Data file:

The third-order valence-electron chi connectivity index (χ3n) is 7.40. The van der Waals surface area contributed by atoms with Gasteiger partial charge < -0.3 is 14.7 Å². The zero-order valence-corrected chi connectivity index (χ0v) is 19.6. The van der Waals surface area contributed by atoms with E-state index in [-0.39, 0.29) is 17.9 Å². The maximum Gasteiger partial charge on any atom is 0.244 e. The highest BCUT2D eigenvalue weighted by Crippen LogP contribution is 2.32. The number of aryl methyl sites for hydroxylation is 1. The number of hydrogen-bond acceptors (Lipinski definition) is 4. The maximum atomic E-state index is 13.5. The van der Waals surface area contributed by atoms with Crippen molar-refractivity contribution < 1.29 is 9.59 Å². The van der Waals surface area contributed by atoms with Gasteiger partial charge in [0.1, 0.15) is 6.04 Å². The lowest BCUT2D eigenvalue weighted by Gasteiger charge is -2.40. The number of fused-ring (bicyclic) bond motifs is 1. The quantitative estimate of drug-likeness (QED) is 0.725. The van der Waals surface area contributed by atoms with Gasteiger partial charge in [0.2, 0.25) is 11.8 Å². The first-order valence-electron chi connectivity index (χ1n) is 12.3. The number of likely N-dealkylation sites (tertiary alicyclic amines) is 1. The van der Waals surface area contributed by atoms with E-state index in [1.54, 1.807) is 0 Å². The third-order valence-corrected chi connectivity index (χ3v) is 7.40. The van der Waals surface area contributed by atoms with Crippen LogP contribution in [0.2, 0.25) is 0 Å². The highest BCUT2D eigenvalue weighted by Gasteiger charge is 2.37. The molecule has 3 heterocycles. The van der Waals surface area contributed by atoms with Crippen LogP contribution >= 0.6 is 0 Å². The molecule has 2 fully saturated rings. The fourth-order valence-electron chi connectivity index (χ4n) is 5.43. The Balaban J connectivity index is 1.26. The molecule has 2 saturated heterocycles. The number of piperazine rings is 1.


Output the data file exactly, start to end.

The third-order valence-electron chi connectivity index (χ3n) is 7.40. The van der Waals surface area contributed by atoms with Gasteiger partial charge < -0.3 is 14.7 Å². The zero-order valence-corrected chi connectivity index (χ0v) is 19.6. The van der Waals surface area contributed by atoms with E-state index in [-0.39, 0.29) is 17.9 Å². The maximum Gasteiger partial charge on any atom is 0.244 e. The highest BCUT2D eigenvalue weighted by Crippen LogP contribution is 2.32. The number of aryl methyl sites for hydroxylation is 1. The number of hydrogen-bond acceptors (Lipinski definition) is 4. The maximum atomic E-state index is 13.5. The van der Waals surface area contributed by atoms with Crippen molar-refractivity contribution < 1.29 is 9.59 Å². The van der Waals surface area contributed by atoms with Gasteiger partial charge in [0.1, 0.15) is 6.04 Å². The lowest BCUT2D eigenvalue weighted by Gasteiger charge is -2.40. The number of fused-ring (bicyclic) bond motifs is 1. The quantitative estimate of drug-likeness (QED) is 0.725. The van der Waals surface area contributed by atoms with Gasteiger partial charge in [0.2, 0.25) is 11.8 Å². The first-order valence-electron chi connectivity index (χ1n) is 12.3. The number of likely N-dealkylation sites (tertiary alicyclic amines) is 1. The van der Waals surface area contributed by atoms with E-state index in [1.54, 1.807) is 0 Å². The third-order valence-corrected chi connectivity index (χ3v) is 7.40. The van der Waals surface area contributed by atoms with Crippen LogP contribution in [0.2, 0.25) is 0 Å². The highest BCUT2D eigenvalue weighted by Gasteiger charge is 2.37. The molecule has 3 heterocycles. The van der Waals surface area contributed by atoms with Crippen LogP contribution >= 0.6 is 0 Å². The molecule has 2 fully saturated rings. The fourth-order valence-electron chi connectivity index (χ4n) is 5.43. The Balaban J connectivity index is 1.26. The molecule has 2 saturated heterocycles. The number of piperazine rings is 1.